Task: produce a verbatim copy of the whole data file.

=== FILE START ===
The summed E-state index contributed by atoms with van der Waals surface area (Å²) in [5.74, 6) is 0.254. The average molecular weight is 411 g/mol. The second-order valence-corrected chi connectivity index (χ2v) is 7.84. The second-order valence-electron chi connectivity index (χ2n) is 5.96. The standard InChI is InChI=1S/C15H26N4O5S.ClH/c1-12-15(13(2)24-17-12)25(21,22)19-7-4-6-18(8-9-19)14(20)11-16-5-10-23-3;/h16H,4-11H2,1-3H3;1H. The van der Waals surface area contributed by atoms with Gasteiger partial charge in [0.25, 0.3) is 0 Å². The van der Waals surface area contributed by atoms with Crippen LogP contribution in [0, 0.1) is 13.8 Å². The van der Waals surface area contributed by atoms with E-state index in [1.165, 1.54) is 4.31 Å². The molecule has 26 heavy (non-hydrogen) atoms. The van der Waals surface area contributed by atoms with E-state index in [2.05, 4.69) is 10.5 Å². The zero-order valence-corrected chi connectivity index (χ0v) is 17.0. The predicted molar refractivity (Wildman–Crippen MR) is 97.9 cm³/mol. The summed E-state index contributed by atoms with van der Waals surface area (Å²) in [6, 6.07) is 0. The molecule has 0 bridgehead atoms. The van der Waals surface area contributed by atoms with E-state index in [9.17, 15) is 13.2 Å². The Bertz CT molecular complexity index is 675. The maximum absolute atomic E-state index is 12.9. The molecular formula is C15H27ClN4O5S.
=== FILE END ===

The summed E-state index contributed by atoms with van der Waals surface area (Å²) in [5.74, 6) is 0.254. The average molecular weight is 411 g/mol. The second-order valence-corrected chi connectivity index (χ2v) is 7.84. The second-order valence-electron chi connectivity index (χ2n) is 5.96. The standard InChI is InChI=1S/C15H26N4O5S.ClH/c1-12-15(13(2)24-17-12)25(21,22)19-7-4-6-18(8-9-19)14(20)11-16-5-10-23-3;/h16H,4-11H2,1-3H3;1H. The van der Waals surface area contributed by atoms with Gasteiger partial charge in [0.25, 0.3) is 0 Å². The van der Waals surface area contributed by atoms with Crippen LogP contribution in [0, 0.1) is 13.8 Å². The van der Waals surface area contributed by atoms with E-state index in [1.165, 1.54) is 4.31 Å². The molecule has 26 heavy (non-hydrogen) atoms. The van der Waals surface area contributed by atoms with E-state index in [2.05, 4.69) is 10.5 Å². The zero-order valence-corrected chi connectivity index (χ0v) is 17.0. The predicted molar refractivity (Wildman–Crippen MR) is 97.9 cm³/mol. The summed E-state index contributed by atoms with van der Waals surface area (Å²) in [6, 6.07) is 0. The molecule has 0 bridgehead atoms. The van der Waals surface area contributed by atoms with E-state index in [9.17, 15) is 13.2 Å². The Bertz CT molecular complexity index is 675. The maximum absolute atomic E-state index is 12.9. The molecular formula is C15H27ClN4O5S.